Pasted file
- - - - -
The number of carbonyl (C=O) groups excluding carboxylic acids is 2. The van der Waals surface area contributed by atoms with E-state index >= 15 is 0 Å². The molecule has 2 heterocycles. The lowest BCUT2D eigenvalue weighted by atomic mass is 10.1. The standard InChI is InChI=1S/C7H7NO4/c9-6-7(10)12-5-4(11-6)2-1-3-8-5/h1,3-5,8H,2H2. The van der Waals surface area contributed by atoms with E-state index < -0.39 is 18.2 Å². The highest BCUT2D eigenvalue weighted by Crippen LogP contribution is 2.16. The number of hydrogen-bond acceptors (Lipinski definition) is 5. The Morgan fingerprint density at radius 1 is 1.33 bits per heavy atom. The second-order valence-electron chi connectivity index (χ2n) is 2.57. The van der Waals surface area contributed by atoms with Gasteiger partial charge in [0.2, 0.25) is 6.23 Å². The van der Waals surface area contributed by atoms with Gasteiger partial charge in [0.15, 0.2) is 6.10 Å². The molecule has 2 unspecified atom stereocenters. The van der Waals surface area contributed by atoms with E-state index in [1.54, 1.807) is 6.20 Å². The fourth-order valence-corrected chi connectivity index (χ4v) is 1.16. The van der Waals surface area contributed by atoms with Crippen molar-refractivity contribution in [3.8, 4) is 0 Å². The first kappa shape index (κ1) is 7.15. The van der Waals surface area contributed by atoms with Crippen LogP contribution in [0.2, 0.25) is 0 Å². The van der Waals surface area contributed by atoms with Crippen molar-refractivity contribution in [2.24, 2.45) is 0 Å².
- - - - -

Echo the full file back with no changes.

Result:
The number of carbonyl (C=O) groups excluding carboxylic acids is 2. The van der Waals surface area contributed by atoms with E-state index >= 15 is 0 Å². The molecule has 2 heterocycles. The lowest BCUT2D eigenvalue weighted by atomic mass is 10.1. The standard InChI is InChI=1S/C7H7NO4/c9-6-7(10)12-5-4(11-6)2-1-3-8-5/h1,3-5,8H,2H2. The van der Waals surface area contributed by atoms with E-state index < -0.39 is 18.2 Å². The highest BCUT2D eigenvalue weighted by Crippen LogP contribution is 2.16. The number of hydrogen-bond acceptors (Lipinski definition) is 5. The Morgan fingerprint density at radius 1 is 1.33 bits per heavy atom. The second-order valence-electron chi connectivity index (χ2n) is 2.57. The van der Waals surface area contributed by atoms with Gasteiger partial charge in [0.2, 0.25) is 6.23 Å². The van der Waals surface area contributed by atoms with Gasteiger partial charge in [0.15, 0.2) is 6.10 Å². The molecule has 2 unspecified atom stereocenters. The van der Waals surface area contributed by atoms with E-state index in [1.54, 1.807) is 6.20 Å². The fourth-order valence-corrected chi connectivity index (χ4v) is 1.16. The van der Waals surface area contributed by atoms with Crippen molar-refractivity contribution in [3.8, 4) is 0 Å². The first kappa shape index (κ1) is 7.15. The van der Waals surface area contributed by atoms with Crippen LogP contribution in [0.2, 0.25) is 0 Å². The van der Waals surface area contributed by atoms with Crippen molar-refractivity contribution in [2.24, 2.45) is 0 Å².